Waiting Out The Storm?
Over the past several weeks we have received emails from subscribers with excellent questions about how the rise in oil prices may affect the financial markets. Some have suggested that maybe the time is right to go to cash and "wait out the storm."
A good friend and experienced trader, Mark Seleznov of TrendTrader.com, recently wrote an article about the rise in oil prices, and with his permission, we will use parts of it here:
"TrendTrader Trading Times" August 15th 2005, Oil Prices
"Oil prices closed at record highs on Friday August 12, 2005 at 66.86 for September delivery. Oil prices are up 53% in 2005. The continued rise in energy prices is surprising to many. Gasoline is at record prices as well. There does not seem to be a shortage of crude as prices are rising. Refineries are making the gasoline and heating oil we need and there are no reported shortages of distillates. There are fears of refinery disruptions, but we really have not seen any yet."
"High energy prices should be slowing demand. But it has not been the case. As prices rise, the common wisdom is that demand will slow. This may be true in certain commodity prices as alternatives exist. Unfortunately, gasoline, jet fuel and heating oil do not have any substitutes. If steak prices rise to prices above normal, there are chicken, pork, and other food alternatives. When sporting event ticket prices rise to levels that consumers find ridiculous, fans find other forms of sporting entertainment."
"Are oil prices being manipulated?... The debate will continue about why oil prices are so high and where they should be. I donít think that many understand why oil prices continue to rise, but they are rising. There are predictions that oil will hit $100.00 a barrel."
"...Some have sold stocks months ago when oil was breaking 30, 40, and the 50. They were too early as stock prices continued higher."
"I follow trends in the market and often have trouble coming up with fundamental reasons why these trends last as long as they do. This includes both the upside and the downside price action."
"I do believe that these higher oil prices will have an effect on the general economy. Almost every industry is effected by energy prices either in the manufacturing process or in the distribution process. Companies will be forced to raise prices just to earn what they earned in times when energy prices were lower. Consumers will have less money in their budgets as energy eats away at their paychecks. Every consumer spending area from restaurants, entertainment, leisure spending, travel, etc. will be hurt. This is basic economics 101. The question is at what level? Some have sold stocks months ago when oil was breaking 30, 40, and the 50. They were too early as stock prices continued higher. I am not saying that they may not have been right. But so far, companies are still reporting earnings in line with expectations."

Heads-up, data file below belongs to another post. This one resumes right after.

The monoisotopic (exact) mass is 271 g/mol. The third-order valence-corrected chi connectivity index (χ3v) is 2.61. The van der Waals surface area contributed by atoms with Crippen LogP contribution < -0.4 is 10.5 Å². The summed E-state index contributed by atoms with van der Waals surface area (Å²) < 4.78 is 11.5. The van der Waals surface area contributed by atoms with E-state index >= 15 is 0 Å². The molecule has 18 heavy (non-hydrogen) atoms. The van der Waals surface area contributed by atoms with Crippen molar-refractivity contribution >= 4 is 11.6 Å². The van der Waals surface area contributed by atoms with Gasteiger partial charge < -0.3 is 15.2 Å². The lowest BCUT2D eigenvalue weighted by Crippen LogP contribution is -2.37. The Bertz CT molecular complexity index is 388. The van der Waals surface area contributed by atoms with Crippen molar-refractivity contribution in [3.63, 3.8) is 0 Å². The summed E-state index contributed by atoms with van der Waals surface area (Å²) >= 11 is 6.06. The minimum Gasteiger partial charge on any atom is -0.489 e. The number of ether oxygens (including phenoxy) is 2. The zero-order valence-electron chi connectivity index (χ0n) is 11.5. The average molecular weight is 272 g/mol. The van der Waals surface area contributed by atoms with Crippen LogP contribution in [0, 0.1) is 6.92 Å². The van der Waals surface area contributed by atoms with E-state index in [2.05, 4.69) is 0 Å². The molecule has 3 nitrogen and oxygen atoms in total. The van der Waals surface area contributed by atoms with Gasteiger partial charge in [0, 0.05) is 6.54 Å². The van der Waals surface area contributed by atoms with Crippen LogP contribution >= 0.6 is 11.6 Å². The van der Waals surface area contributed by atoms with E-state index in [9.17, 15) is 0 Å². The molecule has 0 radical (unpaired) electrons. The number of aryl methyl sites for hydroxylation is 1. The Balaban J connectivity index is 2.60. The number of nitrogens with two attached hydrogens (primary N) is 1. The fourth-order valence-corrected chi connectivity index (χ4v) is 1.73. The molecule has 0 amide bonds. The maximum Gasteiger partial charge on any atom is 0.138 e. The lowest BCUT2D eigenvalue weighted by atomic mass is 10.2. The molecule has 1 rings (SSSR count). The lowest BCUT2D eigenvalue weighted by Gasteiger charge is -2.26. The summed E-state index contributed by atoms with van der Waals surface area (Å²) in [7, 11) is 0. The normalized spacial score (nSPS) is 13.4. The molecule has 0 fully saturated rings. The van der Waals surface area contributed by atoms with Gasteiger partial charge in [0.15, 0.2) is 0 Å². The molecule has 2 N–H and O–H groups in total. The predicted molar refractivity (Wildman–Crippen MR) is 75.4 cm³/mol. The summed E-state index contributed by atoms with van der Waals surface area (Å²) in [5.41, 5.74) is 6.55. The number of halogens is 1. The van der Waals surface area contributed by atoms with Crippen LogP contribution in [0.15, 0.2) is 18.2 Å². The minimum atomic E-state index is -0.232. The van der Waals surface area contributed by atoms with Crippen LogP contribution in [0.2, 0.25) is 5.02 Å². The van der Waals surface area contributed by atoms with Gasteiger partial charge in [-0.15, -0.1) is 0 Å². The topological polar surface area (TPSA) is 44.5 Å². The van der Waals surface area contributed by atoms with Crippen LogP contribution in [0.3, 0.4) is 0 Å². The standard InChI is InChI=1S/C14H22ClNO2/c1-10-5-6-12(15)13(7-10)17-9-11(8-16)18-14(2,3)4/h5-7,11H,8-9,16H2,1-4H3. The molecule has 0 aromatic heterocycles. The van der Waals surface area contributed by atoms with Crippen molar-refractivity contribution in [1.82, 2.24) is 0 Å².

The key sentences were: "Some have sold stocks months ago when oil was breaking 30, 40, and the 50. They were too early as stock prices continued higher."
While it appears certain that higher energy prices will adversely affect the financial markets at some point, running for cover just does not make sense.
Those who exited months ago may have lost substantial profits.
Everyone tries to forecast what will happen next in the markets...over the coming weeks and months. That is what every individual trader, money manager, fund manager, etc. is trying to do. Many will place their money (or your money) on the line according to what they believe will happen next. Some will be right, many will be wrong.
The financial markets are extremely complex. We may think one news event will change the market's direction, but there is so much more involved.
This is why we trade "trends" here at FibTimer. The financial markets will do whatever they are going to do, and no matter how hard anyone tries to outsmart them, it is impossible to do it consistently. You may get one guess right, but the next one will cost you a bundle.
So we allow the markets to tell us what to do, and we follow along for the ride. That means we do not jump the gun and exit because we "think" the markets will decline. We do not hang our hopes on any single indicator either.
We do not buy because everyone else is buying, or sell because everyone else is selling. These are sure tickets to financial losses.
It May Sound Too Easy...But
It may sound overly simplistic, but the way to profit in the financial markets is to wait for the markets to trend, and then jump on board and ride that trend to the end.
Which ever way the trend goes, that is where FibTimer subscribers will be. Whether that be bullish in a rally or bearish in a bear market, if you follow the trend, you profit.
Trend trading has placed market timers on the right side of every trend, every year, for many decades. And it will continue to do so.
Recent articles from the FibTimer.com market timing services;
Real Estate Investment Trusts, A Wild Ride So Far, But Is It Over?
Hope - Great To Have, But It Won't Make You Money
Pulling The Trigger
Sector Fund Timing,
High Performance In Bull Markets, Safety In Bear Markets
Being Right, Or Making Money?
Market Timing & The Desire For Immediate Success
Market Timing Discipline Equals Profits
Enhance Gains Using Market Timing And Diversification
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